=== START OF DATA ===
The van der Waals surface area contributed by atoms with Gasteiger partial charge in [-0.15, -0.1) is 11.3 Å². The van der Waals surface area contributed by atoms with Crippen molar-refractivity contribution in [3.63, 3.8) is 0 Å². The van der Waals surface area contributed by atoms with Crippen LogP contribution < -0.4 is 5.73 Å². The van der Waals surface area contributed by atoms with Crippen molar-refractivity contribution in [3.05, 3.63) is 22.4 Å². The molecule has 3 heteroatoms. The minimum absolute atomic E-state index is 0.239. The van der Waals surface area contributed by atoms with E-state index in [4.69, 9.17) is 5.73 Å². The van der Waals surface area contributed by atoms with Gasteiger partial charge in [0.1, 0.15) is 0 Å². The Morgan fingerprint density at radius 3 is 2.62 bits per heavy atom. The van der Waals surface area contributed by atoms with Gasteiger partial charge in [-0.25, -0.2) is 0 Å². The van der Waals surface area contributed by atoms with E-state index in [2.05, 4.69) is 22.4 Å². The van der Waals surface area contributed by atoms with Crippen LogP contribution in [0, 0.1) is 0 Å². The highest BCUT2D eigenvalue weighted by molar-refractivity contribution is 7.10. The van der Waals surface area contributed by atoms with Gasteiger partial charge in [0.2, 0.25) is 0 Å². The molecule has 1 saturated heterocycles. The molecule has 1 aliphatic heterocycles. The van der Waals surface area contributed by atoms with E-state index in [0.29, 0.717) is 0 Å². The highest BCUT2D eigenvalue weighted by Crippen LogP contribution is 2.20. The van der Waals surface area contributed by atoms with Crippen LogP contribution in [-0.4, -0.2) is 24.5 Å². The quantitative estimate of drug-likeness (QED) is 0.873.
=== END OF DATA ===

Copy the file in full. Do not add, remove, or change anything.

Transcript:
The van der Waals surface area contributed by atoms with Gasteiger partial charge in [-0.15, -0.1) is 11.3 Å². The van der Waals surface area contributed by atoms with Crippen molar-refractivity contribution in [3.63, 3.8) is 0 Å². The van der Waals surface area contributed by atoms with Crippen LogP contribution < -0.4 is 5.73 Å². The van der Waals surface area contributed by atoms with Crippen molar-refractivity contribution in [3.05, 3.63) is 22.4 Å². The molecule has 3 heteroatoms. The minimum absolute atomic E-state index is 0.239. The van der Waals surface area contributed by atoms with E-state index in [4.69, 9.17) is 5.73 Å². The van der Waals surface area contributed by atoms with Gasteiger partial charge in [0.1, 0.15) is 0 Å². The Morgan fingerprint density at radius 3 is 2.62 bits per heavy atom. The van der Waals surface area contributed by atoms with Gasteiger partial charge in [-0.25, -0.2) is 0 Å². The van der Waals surface area contributed by atoms with E-state index in [2.05, 4.69) is 22.4 Å². The van der Waals surface area contributed by atoms with Crippen LogP contribution in [0, 0.1) is 0 Å². The highest BCUT2D eigenvalue weighted by molar-refractivity contribution is 7.10. The van der Waals surface area contributed by atoms with Gasteiger partial charge in [0.2, 0.25) is 0 Å². The molecule has 1 saturated heterocycles. The molecule has 1 aliphatic heterocycles. The van der Waals surface area contributed by atoms with E-state index in [0.29, 0.717) is 0 Å². The highest BCUT2D eigenvalue weighted by Crippen LogP contribution is 2.20. The van der Waals surface area contributed by atoms with Crippen LogP contribution in [-0.4, -0.2) is 24.5 Å². The quantitative estimate of drug-likeness (QED) is 0.873.